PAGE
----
Kenney Tran is a Community Economic Development (CED) volunteer serving in a pueblo in Magdalena, Colombia.
During my time in pre-service training (PST), I established myself as the premier goalie in our weekly games of micro soccer. My glorious uniform consisting of running shoes, high school football shorts, a tank top, and some gardening gloves was enough for me to integrate into the community and learn more about the sport that truly is a cultural phenomenon here in Colombia. It didn’t matter how bad my Spanish was, how out of place I looked, or if I could even play. My enthusiasm would start me out on the right foot with anyone. This was my approach to moving to my permanent site.
Here in my permanent site, micro soccer is the thing to do. The polideportivo lights up, the local old man brings over his Bluetooth speaker blasting Vallenato until it drowns out the cheers of the crowd. And there I was, all five foot five. I even managed to get a 10 hour rest the night before, so I was in prime physical condition and ready to take on the world for my first game. The rest, as they say, is history. The pueblo would get to know who this small child jumping around like a maniac was. This wasn’t just a soccer player. He was a teacher, a goofball, and – most importantly – a new friend.
This trend continued for a few weeks. As I played more and more, the gloves gradually became dirtier and the traction on my shoes started wearing away. I started playing more off of muscle memory and analyzing players rather than just relying on pure instinct and the 20 hours of FIFA I managed to squeeze in at my friend’s house a couple days before moving to Colombia.
Then I hit a snag. As my first game was drawing to a close, I had awkwardly made a save that bent my fingers back in an incredibly awkward fashion. It wasn’t a big injury, but I definitely wouldn’t be able to play the next few games. I walked over to the bleachers at the conclusion of that game and ripped off my gloves to reveal two swollen fingers that were in pain. I asked my teammate if he could take over for me in goal if I gave him my gloves, and I sat out the rest of the night, watching my teammates play without me, my mental state somewhere between shame and sadness.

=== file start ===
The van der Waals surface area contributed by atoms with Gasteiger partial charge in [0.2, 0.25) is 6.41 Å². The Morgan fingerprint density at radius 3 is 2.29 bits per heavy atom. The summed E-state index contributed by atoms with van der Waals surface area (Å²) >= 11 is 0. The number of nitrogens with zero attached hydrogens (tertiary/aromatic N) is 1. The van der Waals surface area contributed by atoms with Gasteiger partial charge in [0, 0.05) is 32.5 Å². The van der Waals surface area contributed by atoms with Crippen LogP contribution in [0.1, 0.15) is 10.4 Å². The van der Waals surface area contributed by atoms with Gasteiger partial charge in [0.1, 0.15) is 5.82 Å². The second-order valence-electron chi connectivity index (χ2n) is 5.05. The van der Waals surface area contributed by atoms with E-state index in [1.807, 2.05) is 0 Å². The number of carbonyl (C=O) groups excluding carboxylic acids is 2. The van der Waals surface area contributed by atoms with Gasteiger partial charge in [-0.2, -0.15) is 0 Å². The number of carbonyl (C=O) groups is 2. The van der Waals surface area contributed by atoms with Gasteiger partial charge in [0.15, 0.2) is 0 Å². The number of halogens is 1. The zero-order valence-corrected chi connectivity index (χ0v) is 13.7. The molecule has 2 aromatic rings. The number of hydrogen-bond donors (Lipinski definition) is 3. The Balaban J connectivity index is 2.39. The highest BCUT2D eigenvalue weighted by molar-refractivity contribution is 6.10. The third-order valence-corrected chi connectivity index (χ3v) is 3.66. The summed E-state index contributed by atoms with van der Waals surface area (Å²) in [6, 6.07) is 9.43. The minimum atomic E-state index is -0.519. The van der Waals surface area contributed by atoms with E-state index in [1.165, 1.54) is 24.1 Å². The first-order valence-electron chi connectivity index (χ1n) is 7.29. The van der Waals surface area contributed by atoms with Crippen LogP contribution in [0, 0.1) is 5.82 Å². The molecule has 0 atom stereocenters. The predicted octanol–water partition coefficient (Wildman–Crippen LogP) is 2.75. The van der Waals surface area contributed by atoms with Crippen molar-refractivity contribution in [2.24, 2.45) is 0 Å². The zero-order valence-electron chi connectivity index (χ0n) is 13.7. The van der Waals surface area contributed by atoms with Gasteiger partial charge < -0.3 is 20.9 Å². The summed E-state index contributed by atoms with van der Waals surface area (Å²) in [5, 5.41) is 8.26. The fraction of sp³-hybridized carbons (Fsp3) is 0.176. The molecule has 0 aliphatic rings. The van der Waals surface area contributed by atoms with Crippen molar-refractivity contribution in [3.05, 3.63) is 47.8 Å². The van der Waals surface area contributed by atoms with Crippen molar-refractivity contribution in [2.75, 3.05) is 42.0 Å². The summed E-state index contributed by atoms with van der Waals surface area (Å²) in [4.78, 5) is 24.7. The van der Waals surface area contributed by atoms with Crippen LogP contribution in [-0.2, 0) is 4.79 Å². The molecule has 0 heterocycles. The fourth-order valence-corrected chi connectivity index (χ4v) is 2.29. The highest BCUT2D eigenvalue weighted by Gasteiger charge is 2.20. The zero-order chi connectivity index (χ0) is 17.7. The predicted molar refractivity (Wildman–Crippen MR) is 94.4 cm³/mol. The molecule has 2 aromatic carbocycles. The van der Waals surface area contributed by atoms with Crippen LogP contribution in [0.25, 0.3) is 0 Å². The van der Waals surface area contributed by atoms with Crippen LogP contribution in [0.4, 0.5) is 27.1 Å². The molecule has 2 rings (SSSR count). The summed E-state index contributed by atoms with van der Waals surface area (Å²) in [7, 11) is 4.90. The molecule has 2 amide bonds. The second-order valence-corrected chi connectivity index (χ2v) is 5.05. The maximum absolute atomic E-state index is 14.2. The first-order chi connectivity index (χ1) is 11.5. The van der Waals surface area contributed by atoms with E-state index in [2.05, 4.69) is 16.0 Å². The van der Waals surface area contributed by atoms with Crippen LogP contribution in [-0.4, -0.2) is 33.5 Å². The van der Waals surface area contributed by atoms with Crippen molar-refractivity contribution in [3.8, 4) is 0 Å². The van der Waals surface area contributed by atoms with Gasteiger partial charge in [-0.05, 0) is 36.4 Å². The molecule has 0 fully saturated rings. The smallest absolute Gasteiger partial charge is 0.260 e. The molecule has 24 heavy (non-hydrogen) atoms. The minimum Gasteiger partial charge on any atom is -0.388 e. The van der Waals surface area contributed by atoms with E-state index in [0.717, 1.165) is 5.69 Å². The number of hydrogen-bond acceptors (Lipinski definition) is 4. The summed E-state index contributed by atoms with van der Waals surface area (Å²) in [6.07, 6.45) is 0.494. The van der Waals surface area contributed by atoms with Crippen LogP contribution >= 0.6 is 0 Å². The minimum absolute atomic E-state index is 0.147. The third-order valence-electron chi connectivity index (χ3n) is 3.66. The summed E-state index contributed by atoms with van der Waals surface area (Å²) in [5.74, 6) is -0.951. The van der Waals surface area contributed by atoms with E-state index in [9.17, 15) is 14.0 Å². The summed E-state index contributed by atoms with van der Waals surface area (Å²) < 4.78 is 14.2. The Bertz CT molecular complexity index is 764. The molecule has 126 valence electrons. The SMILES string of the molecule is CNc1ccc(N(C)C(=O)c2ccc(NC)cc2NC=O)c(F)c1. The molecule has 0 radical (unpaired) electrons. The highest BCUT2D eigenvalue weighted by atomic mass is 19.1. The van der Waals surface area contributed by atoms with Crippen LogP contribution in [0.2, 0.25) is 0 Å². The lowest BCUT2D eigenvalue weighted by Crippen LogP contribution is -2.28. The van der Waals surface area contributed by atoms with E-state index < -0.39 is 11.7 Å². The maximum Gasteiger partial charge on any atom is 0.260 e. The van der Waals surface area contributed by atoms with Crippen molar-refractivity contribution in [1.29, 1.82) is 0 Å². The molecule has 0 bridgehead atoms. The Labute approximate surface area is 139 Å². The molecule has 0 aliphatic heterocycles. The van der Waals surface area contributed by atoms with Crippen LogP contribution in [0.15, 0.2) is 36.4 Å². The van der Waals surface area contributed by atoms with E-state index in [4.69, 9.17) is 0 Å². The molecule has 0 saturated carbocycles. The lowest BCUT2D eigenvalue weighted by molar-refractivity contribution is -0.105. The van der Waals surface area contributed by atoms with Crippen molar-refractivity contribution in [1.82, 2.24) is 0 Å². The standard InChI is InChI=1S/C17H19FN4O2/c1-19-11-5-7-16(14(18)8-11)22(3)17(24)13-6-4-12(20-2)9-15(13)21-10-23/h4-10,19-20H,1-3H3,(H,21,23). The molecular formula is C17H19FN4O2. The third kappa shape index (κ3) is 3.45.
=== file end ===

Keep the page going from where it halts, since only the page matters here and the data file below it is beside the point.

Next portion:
I started walking towards my bicycle as the night winded down, getting ready to put on my helmet and head home for the night when I was stopped by a family friend who was also on the team. He told me to wait up and that we would all go out for drinks after. I obliged and followed them out to get drinks. While I was there, I told them that I would probably have to sit out the next few games if not for the rest of the season because of my fingers. I was anticipating that they would be upset or sad, but instead I was met with smiles and happiness. They respected that I gave it my all and that even though they met me through the game of soccer, my contributions to the team and the pueblo could be much bigger than being a top 5 goalie.
I was a friend, not just a teammate.
While I still have not made my return this season to the field, I see my teammates around town when I grocery shop, bike to work, make my way towards the boats, or take a stroll for fresh air. This is a common theme throughout my service. As I go throughout my days working with counterparts and students and then wind down with teammates or host family members, I forget that along the way I’m making some amazing friends. So even if the soccer was micro sized, the value of the friendships made can’t be measured.